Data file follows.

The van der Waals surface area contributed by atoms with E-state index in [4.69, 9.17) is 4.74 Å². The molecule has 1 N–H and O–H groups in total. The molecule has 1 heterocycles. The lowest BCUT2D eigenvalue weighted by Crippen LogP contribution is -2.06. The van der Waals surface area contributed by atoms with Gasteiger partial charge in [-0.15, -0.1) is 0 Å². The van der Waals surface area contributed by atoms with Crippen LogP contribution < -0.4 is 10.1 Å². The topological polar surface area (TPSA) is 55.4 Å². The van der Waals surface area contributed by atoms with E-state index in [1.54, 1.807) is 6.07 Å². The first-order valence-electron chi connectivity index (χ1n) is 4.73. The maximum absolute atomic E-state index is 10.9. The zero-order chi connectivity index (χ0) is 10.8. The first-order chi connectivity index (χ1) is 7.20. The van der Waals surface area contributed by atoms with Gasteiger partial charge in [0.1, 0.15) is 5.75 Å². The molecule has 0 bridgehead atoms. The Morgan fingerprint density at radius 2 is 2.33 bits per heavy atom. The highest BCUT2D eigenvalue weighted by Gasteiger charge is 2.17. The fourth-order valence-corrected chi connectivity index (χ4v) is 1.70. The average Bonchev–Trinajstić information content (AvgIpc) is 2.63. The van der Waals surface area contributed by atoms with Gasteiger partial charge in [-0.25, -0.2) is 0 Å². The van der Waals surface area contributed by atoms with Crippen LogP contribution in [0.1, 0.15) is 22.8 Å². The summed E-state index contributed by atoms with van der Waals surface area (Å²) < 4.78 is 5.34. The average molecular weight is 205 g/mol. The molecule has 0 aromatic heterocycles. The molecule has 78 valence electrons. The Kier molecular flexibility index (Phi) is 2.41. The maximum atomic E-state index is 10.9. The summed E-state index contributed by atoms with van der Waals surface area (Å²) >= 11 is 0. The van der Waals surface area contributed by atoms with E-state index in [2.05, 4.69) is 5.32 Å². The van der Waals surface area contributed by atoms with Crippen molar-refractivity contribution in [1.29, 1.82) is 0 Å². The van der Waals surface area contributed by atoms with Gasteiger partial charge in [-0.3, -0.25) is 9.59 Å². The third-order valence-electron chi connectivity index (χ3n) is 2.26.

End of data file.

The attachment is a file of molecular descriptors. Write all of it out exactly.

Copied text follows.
The van der Waals surface area contributed by atoms with E-state index in [4.69, 9.17) is 4.74 Å². The molecule has 1 N–H and O–H groups in total. The molecule has 1 heterocycles. The lowest BCUT2D eigenvalue weighted by Crippen LogP contribution is -2.06. The van der Waals surface area contributed by atoms with Gasteiger partial charge in [-0.15, -0.1) is 0 Å². The van der Waals surface area contributed by atoms with Crippen LogP contribution < -0.4 is 10.1 Å². The topological polar surface area (TPSA) is 55.4 Å². The van der Waals surface area contributed by atoms with E-state index in [1.54, 1.807) is 6.07 Å². The first-order valence-electron chi connectivity index (χ1n) is 4.73. The maximum absolute atomic E-state index is 10.9. The zero-order chi connectivity index (χ0) is 10.8. The first-order chi connectivity index (χ1) is 7.20. The van der Waals surface area contributed by atoms with Gasteiger partial charge in [0.1, 0.15) is 5.75 Å². The molecule has 0 bridgehead atoms. The Morgan fingerprint density at radius 2 is 2.33 bits per heavy atom. The highest BCUT2D eigenvalue weighted by Gasteiger charge is 2.17. The fourth-order valence-corrected chi connectivity index (χ4v) is 1.70. The average Bonchev–Trinajstić information content (AvgIpc) is 2.63. The van der Waals surface area contributed by atoms with Gasteiger partial charge in [-0.25, -0.2) is 0 Å². The van der Waals surface area contributed by atoms with Crippen LogP contribution in [0.1, 0.15) is 22.8 Å². The summed E-state index contributed by atoms with van der Waals surface area (Å²) < 4.78 is 5.34. The average molecular weight is 205 g/mol. The molecule has 0 aromatic heterocycles. The molecule has 78 valence electrons. The Kier molecular flexibility index (Phi) is 2.41. The maximum atomic E-state index is 10.9. The summed E-state index contributed by atoms with van der Waals surface area (Å²) >= 11 is 0. The van der Waals surface area contributed by atoms with E-state index in [2.05, 4.69) is 5.32 Å². The van der Waals surface area contributed by atoms with Crippen molar-refractivity contribution in [1.29, 1.82) is 0 Å². The van der Waals surface area contributed by atoms with Gasteiger partial charge in [-0.3, -0.25) is 9.59 Å². The third-order valence-electron chi connectivity index (χ3n) is 2.26.